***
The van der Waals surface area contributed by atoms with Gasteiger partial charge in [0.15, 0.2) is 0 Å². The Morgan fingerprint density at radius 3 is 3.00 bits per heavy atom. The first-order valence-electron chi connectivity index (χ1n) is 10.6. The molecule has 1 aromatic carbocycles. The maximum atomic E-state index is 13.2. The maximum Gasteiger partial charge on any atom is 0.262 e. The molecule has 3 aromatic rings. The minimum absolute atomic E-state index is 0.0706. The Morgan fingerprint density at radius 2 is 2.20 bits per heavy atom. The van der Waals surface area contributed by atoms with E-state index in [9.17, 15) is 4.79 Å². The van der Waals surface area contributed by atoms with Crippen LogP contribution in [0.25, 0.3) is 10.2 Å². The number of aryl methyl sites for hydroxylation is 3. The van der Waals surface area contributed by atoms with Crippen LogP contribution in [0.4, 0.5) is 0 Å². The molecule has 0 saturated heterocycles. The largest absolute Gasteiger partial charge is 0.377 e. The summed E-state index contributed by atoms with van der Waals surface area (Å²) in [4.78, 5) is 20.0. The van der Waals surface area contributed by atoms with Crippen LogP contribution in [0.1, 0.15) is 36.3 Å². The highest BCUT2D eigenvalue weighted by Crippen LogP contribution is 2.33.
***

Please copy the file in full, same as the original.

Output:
The van der Waals surface area contributed by atoms with Gasteiger partial charge in [0.15, 0.2) is 0 Å². The Morgan fingerprint density at radius 3 is 3.00 bits per heavy atom. The first-order valence-electron chi connectivity index (χ1n) is 10.6. The molecule has 1 aromatic carbocycles. The maximum atomic E-state index is 13.2. The maximum Gasteiger partial charge on any atom is 0.262 e. The molecule has 3 aromatic rings. The minimum absolute atomic E-state index is 0.0706. The Morgan fingerprint density at radius 2 is 2.20 bits per heavy atom. The van der Waals surface area contributed by atoms with E-state index in [9.17, 15) is 4.79 Å². The van der Waals surface area contributed by atoms with Crippen LogP contribution in [0.25, 0.3) is 10.2 Å². The number of aryl methyl sites for hydroxylation is 3. The van der Waals surface area contributed by atoms with Crippen LogP contribution in [0.4, 0.5) is 0 Å². The molecule has 0 saturated heterocycles. The largest absolute Gasteiger partial charge is 0.377 e. The summed E-state index contributed by atoms with van der Waals surface area (Å²) in [4.78, 5) is 20.0. The van der Waals surface area contributed by atoms with Crippen LogP contribution in [0.1, 0.15) is 36.3 Å². The highest BCUT2D eigenvalue weighted by Crippen LogP contribution is 2.33.